Looking at AWS Services Pricing Disparity

Not every bit is the same on AWS when it comes to AWS services,  a quick plot below tells the story.


EMR is mostly based on community based Apache BigTop release with AWS’s own patches. It is unclear why the curve drifting on higher vCPUs counts, especially when considering Hadoop can scales to multi-cores. The margin is noticeably lower than others, probably due to the volume sale effect.

ElasticCache, leveraging Redis and Memcached, appears to be more of an deployment optimized service. AWS mentions nothing more than better usability on ElasticCache documents, so I assume AWS doesn’t change Redis or Memcached. 36% hike is quite something, when compared to less than 20% hike from using a 3rd party OS. The pricing linearity puzzles me, especially when it comes to Memecached, which is known for sub linearity with more threads.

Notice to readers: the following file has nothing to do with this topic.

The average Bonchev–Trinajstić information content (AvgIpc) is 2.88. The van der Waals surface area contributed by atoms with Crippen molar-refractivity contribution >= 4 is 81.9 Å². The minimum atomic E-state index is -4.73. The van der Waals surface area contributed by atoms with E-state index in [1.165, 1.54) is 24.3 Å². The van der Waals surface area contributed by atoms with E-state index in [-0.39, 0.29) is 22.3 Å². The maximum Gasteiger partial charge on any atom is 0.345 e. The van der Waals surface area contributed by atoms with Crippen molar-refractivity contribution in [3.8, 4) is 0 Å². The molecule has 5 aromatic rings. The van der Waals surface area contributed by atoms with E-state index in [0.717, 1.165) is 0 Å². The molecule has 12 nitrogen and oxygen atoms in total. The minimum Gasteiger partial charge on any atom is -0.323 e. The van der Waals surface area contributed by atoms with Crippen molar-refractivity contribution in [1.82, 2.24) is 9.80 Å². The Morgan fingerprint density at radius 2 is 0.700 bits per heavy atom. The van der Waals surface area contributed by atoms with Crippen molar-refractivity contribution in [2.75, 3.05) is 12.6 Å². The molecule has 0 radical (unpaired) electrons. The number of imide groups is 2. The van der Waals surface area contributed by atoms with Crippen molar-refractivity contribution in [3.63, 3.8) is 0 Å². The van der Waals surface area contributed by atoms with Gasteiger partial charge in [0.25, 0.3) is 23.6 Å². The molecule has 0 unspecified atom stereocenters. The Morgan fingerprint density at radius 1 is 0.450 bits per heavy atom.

Aurora commands a winning 74% hike. Aurora is AWS’s private MySQL fork, with multiple enhancements, spanning from storage, network, and clustering. Percona has good blogs on Aurora. It appears to me Aurora benefits from internal AWS APIs to build these enhancements and thus is able to beat others that just use EC2 instances.


How Good Is AWS Aurora?

AWS Aurora is a Amazon’s private MySQL fork. It claims 5x performance boost  over stock MySQL (though Percona disagrees, their benchmarks suggests 2x).

But what does it really cost, especially you can get MySQL from Linux distributions like RHEL?

I plot the r3 instance pricing curves based on the AWS pricing information. RHEL costs is about 6 cents more than Amazon Linux, yet Aurora cost almost doubles.

The price/performance then returns to 1, YMMV, ouch!